a problem spot

I have a problem.

It is not particularly big or of great importance, but it has bothered me for, oh, six years now.

Here it is:

What were our builders thinking putting all of these switches, thermostats, outlets on one wall with such random placement?

From the front door, this is what you see going into the living room. Not really enough space to put a piece of furniture on the wall.

And from the living room looking toward the dining/entry. The wall sits at the foot of the stairs.

What in the world do you do with a wall like this?  I’d love any suggestions!

And while we’re at it, please share any problem spots that you have in your own home. Maybe we can brainstorm together to find a simple solution.

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195 Responses to a problem spot

  1. Julie August 30, 2012 at 8:23 am #

    I read quickly through the comments….there are a lot of great ideas! The only other thought I had was that you could do wainscoting up half the wall–maybe just above the light switch (or if that’s too high you could do it right underneath and then paint that switch cover to match the wall). If the wainscoting was painted white the outlets and switches would blend in. That still leave the thermostat….but maybe you could disguise it with a gallery like many other suggested.

  2. grace galrand August 30, 2012 at 8:32 am #

    what about a full length mirror with a nice frame?

  3. Christie August 30, 2012 at 9:07 am #

    I haven’t read all of the comments, so I’m sure my idea has been mentioned several times already. I think I’d curtain the entire area with a curtain rod spanning the entire wall, from the left side by the dining room opening to the right corner. I’d casually open the curtain on the left side, maybe a swag or maybe just pull it open to the side, and leave the right side “closed” so that it covers the apparatus on the wall. It would be asymmetrical, but I like that look. I’m sure you could do asymmetrical right!

  4. Traci August 30, 2012 at 9:48 am #

    I didn’t read all of the other comments, so I don’t know if this has been suggested, but I have a similar thermostat in the center of my living room wall. I put an old barn window (no glass) that I had painted with a wreath on it over the thermostat. The thermostat fits nicely in one bottom pane of the window, which is just where it ended up based on where I wanted the window, and the wreath disguises it, but we can still easily get to it. Good luck!

  5. Suzanne August 30, 2012 at 9:50 am #

    Yikes! I don’t have any bright ideas for you, but I do wonder if covering the thermostat and carbon monoxide detector would affect their accuracy…

    By the way, another blogger friend had an interesting carbon monoxide detector adventure earlier this week. It seems that the detector expired (who knew!) and somehow the local fire department was notified. They showed up just in time for breakfast — with my friend in jammies and all! Just a tip for those of you who might have a carbon monoxide detector wired into your home security system…

  6. Denise August 30, 2012 at 11:07 am #

    Since everything “essential” is so randomly anchored, I would make it an eclectic gallery wall! Lots of family photos and memory pieces to blend in with what you have to work with.

    My biggest pet peeve with our house is that all of our smoke alarms are hard wired,(which means it’s stuck there….) and the builder put one just a few feet away from the oven. Every time we open it, it goes off. I’m sure all our neighbors think I am a terrible cook.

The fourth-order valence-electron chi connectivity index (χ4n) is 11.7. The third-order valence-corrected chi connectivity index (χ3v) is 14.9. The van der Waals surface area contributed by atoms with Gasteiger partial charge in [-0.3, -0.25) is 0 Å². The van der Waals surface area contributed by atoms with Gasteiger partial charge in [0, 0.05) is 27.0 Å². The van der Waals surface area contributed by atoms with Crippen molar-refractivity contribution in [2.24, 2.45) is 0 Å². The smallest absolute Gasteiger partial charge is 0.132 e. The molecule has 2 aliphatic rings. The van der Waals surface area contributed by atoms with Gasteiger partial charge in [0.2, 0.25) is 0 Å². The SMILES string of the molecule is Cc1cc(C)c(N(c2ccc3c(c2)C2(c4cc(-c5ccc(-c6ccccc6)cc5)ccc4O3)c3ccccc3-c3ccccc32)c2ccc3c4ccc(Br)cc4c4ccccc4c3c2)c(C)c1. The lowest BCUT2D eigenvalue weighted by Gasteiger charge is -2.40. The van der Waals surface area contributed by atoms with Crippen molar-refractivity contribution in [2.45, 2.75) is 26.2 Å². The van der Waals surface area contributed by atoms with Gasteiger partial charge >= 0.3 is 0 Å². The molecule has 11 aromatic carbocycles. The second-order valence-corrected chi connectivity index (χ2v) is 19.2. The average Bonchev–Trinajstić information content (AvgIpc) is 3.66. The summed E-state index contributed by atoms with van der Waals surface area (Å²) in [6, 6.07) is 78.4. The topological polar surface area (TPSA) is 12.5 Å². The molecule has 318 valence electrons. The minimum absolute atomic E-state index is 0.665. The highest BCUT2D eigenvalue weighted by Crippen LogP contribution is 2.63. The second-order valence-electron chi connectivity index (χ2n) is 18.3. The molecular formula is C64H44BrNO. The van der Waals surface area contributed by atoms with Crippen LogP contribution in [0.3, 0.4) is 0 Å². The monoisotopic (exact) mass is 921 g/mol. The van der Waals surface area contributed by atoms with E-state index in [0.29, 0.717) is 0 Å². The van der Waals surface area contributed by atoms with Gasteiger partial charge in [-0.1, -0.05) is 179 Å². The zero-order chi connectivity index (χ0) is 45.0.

7. Alicia August 30, 2012 at 12:06 pm #

    Lol, I have the same problem, in the same spot, with the same views; from the front door to the entry way. You just forgot one extra view, coming down the stairs. ;)

  8. Lydia August 30, 2012 at 2:09 pm #

    How about a wall of photos, and to cover the switches, and thermostats place hinges on the back of a framed photo or canvas so you can still get to thermostats.

  9. Amy August 30, 2012 at 4:19 pm #

    I recently saw a Pin for a project using an antique door with an inexpensive full length mirror attached to the front (liquid nails and half round trim?). It’s difficult to tell the scale of the spot, but a casually propped mirror might work if you don’t need to access the thermostat or outlets frequently (the switches might stick out just to the left side).

  10. Danielle Brumbley August 30, 2012 at 4:24 pm #

    I was thinking maybe a tapestry that comes off the wall a little from a rod. It would cover the switches and since a tapestry could have any design, pattern, material, or style, it would be a good conversation piece to walk into from the front door and easily changeable with season.

  11. abby August 30, 2012 at 5:15 pm #

    you could use chalkboard paint!!! itd be stylish and cute and hopefully useable!!!!!!! glad i could help!!

  12. Kate August 30, 2012 at 8:30 pm #

    We have a similar wall and so I hung a row of baskets (with the underside facing out) from top to bottom. Easy to move a switch around :)

  13. Lisa from London August 31, 2012 at 2:07 am #

    In the background in the room next door you have a grid effect black and glass door. Copy this onto the wall – mirror 50% radomly then leave yourself with 50% free for some random art pieces childrens art, a wreath around a switch, an ornate vintage mini frame “within a frame” around the carbon monoxide detector – you cannot I assume cover them as you use them – covering a carbon monoxide detector is not an option/ Pick up all the colours in the matching area’s so it becomes work of art that you can have fun with change at whim. If the grid is done with a enough of a lipping small vases of flowers, sea shells collected on holidays etc Memory wall. Art Wall Fun Wall instead of Problem wall.

    Lisa xoxo

  14. Tara August 31, 2012 at 9:54 am #